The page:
While pharmacy technicians work in a diverse number of healthcare settings, many of the basic job functions generally remain the same. Even though this is true, every day is likely to present a unique set of experiences and challenges. Here’s an overview of what it’s like to be a pharmacy technician.
Working directly with people.
People come in with varying levels of diseases and medical conditions that require special attention to detail. For example, it’s up to a pharmacy technician to pay attention to what medications a person is taking and consider possible negative reactions.1
In addition to getting direction from the managing pharmacist, you may need to call the patient's primary care doctor to verify prescriptions and ensure the correct dosages.
As a pharmacy technician, it's your job to accurately fill prescriptions and present them to the patient. You'll count out a certain number of specific pills or possibly use an automated machine, which doles out the desired medication at the touch of a button. You’ll also input the data into a computer and print out a label for the bottle.2 It will be complete with the patient's name, address, condition, doctor's information, warnings, and directions on how and when to take the medication.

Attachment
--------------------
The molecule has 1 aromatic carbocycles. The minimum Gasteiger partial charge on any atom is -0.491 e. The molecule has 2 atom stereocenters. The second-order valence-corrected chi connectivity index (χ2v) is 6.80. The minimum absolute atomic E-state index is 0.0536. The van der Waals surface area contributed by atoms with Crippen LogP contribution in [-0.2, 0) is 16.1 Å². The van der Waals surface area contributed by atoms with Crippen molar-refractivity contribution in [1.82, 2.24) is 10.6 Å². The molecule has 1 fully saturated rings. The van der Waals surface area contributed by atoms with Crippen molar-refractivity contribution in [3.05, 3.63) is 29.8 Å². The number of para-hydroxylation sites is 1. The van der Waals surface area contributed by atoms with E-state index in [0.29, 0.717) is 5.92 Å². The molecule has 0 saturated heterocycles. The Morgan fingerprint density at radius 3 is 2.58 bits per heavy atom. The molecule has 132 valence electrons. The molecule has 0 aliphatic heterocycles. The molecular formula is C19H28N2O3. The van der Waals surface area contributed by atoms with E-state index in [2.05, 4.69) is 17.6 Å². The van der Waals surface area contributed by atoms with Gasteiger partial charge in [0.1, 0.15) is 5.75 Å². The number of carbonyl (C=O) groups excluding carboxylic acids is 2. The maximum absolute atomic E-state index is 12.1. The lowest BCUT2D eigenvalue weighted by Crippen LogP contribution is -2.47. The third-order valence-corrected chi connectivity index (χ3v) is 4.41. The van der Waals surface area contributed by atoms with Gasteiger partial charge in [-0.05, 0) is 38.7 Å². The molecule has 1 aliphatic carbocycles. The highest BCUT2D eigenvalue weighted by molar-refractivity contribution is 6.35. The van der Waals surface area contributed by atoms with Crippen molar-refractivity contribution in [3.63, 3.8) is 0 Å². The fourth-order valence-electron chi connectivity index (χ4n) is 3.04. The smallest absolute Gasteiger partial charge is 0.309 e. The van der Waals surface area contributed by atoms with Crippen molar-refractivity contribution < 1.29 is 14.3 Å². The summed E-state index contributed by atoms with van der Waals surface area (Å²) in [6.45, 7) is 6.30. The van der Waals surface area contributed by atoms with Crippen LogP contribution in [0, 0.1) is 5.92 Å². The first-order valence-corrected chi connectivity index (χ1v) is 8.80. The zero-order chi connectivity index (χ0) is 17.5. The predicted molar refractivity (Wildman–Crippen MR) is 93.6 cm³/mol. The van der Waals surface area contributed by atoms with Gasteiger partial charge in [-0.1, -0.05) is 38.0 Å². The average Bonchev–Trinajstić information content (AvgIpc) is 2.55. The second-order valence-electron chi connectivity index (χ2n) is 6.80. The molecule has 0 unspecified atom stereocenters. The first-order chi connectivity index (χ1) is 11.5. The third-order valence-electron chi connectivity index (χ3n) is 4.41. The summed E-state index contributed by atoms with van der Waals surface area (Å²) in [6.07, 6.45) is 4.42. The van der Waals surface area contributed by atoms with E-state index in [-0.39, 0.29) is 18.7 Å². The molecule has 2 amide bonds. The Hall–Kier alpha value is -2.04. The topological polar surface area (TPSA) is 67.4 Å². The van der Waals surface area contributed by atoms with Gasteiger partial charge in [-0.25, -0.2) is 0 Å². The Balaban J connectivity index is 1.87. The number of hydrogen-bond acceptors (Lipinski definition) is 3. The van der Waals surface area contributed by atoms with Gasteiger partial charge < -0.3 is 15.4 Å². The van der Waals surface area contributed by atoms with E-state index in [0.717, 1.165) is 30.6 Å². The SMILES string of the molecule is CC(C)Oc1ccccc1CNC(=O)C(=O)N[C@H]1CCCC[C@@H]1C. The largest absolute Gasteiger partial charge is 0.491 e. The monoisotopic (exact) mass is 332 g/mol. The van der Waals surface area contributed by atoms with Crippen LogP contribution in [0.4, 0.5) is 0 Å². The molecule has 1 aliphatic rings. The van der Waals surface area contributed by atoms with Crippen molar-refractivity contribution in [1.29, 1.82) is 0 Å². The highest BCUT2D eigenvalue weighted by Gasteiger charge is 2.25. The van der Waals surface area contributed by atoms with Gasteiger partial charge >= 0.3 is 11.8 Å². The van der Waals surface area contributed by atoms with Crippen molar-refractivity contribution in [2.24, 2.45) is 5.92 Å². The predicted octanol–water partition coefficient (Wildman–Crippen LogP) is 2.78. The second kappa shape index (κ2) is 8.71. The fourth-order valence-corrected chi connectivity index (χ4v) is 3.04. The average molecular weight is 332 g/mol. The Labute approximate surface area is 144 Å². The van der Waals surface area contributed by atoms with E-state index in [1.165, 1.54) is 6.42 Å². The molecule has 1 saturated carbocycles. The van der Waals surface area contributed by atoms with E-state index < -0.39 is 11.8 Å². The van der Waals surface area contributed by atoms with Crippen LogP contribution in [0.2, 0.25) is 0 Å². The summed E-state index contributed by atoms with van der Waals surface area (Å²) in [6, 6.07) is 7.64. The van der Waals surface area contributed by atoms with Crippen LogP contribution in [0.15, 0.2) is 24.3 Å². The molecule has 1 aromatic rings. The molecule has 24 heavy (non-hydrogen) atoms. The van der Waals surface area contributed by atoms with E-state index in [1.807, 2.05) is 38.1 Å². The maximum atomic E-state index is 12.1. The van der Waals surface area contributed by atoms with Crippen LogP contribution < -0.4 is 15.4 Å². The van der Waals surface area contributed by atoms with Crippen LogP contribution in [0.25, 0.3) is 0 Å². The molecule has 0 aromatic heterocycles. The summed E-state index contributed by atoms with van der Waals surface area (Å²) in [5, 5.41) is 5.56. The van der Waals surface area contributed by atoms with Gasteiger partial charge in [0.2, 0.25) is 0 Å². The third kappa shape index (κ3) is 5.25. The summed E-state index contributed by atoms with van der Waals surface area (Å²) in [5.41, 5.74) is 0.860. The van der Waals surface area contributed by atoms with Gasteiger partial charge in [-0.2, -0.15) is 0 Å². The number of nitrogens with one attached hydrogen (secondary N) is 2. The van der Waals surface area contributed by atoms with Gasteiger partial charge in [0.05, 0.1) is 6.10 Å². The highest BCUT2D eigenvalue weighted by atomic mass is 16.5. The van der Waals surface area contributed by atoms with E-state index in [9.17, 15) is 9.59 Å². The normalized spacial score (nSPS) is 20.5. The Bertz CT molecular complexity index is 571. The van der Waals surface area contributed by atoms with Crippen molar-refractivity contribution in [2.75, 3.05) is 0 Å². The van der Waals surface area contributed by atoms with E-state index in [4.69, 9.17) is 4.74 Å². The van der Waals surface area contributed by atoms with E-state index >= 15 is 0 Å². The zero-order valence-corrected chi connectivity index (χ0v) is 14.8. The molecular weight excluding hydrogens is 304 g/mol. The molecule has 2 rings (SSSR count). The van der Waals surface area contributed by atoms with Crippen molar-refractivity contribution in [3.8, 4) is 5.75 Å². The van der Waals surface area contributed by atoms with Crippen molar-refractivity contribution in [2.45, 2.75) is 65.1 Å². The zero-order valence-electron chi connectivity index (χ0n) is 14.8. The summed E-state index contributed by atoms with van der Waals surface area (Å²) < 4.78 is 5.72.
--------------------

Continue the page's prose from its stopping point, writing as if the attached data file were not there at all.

Part of your day as a technician may include clerical tasks around the pharmacy itself. You’ll update health information for patients' medical records, take stock of the medicinal inventory, and alert the pharmacist of any potential shortages. Technicians typically operate the cash register regularly. You may also be required to know about the different insurance billing procedures associated with prescriptions.
Learning new medications.
Each day, researchers are working on new, advanced medicine that may eventually make its way into the pharmacy. Being a technician, you may have morning meetings where the lead pharmacist discusses new medications to the marketplace.3 When shipments arrive, you may be asked to handle stocking and updating the pharmacy database.